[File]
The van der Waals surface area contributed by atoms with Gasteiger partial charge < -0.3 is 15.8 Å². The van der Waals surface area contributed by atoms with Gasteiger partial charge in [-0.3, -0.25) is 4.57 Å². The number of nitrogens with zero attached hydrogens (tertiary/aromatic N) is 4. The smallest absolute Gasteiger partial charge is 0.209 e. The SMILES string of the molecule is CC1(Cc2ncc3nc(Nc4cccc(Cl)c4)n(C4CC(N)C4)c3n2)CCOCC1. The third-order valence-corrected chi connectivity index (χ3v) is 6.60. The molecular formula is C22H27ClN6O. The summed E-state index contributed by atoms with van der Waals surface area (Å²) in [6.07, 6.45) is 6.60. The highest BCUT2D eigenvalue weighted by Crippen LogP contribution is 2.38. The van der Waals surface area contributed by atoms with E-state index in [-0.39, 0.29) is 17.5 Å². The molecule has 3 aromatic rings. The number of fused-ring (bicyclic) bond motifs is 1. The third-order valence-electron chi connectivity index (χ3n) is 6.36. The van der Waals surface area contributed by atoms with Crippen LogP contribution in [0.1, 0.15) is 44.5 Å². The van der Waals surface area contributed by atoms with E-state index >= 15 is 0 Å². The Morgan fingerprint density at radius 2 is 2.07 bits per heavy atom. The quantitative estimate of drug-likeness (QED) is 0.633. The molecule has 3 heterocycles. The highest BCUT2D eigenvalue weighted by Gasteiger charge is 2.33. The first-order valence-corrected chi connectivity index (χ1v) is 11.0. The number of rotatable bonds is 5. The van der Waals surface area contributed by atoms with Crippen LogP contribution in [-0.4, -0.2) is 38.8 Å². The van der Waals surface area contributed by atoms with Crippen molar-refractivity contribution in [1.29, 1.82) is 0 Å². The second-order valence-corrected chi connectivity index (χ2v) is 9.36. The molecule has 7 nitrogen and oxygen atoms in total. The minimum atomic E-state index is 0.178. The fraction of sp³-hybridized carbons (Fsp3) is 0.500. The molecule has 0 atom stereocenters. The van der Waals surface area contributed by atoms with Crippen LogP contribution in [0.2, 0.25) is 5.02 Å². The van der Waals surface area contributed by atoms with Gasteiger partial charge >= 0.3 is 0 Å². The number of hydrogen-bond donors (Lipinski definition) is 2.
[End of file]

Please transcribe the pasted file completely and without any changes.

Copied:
The van der Waals surface area contributed by atoms with Gasteiger partial charge < -0.3 is 15.8 Å². The van der Waals surface area contributed by atoms with Gasteiger partial charge in [-0.3, -0.25) is 4.57 Å². The number of nitrogens with zero attached hydrogens (tertiary/aromatic N) is 4. The smallest absolute Gasteiger partial charge is 0.209 e. The SMILES string of the molecule is CC1(Cc2ncc3nc(Nc4cccc(Cl)c4)n(C4CC(N)C4)c3n2)CCOCC1. The third-order valence-corrected chi connectivity index (χ3v) is 6.60. The molecular formula is C22H27ClN6O. The summed E-state index contributed by atoms with van der Waals surface area (Å²) in [6.07, 6.45) is 6.60. The highest BCUT2D eigenvalue weighted by Crippen LogP contribution is 2.38. The van der Waals surface area contributed by atoms with E-state index in [-0.39, 0.29) is 17.5 Å². The molecule has 3 aromatic rings. The number of fused-ring (bicyclic) bond motifs is 1. The third-order valence-electron chi connectivity index (χ3n) is 6.36. The van der Waals surface area contributed by atoms with Crippen LogP contribution in [0.1, 0.15) is 44.5 Å². The van der Waals surface area contributed by atoms with E-state index >= 15 is 0 Å². The Morgan fingerprint density at radius 2 is 2.07 bits per heavy atom. The quantitative estimate of drug-likeness (QED) is 0.633. The molecule has 3 heterocycles. The highest BCUT2D eigenvalue weighted by Gasteiger charge is 2.33. The first-order valence-corrected chi connectivity index (χ1v) is 11.0. The number of rotatable bonds is 5. The van der Waals surface area contributed by atoms with Crippen LogP contribution in [-0.4, -0.2) is 38.8 Å². The van der Waals surface area contributed by atoms with Crippen molar-refractivity contribution in [1.29, 1.82) is 0 Å². The second-order valence-corrected chi connectivity index (χ2v) is 9.36. The molecule has 7 nitrogen and oxygen atoms in total. The minimum atomic E-state index is 0.178. The fraction of sp³-hybridized carbons (Fsp3) is 0.500. The molecule has 0 atom stereocenters. The van der Waals surface area contributed by atoms with Crippen LogP contribution in [0.2, 0.25) is 5.02 Å². The van der Waals surface area contributed by atoms with Gasteiger partial charge >= 0.3 is 0 Å². The number of hydrogen-bond donors (Lipinski definition) is 2.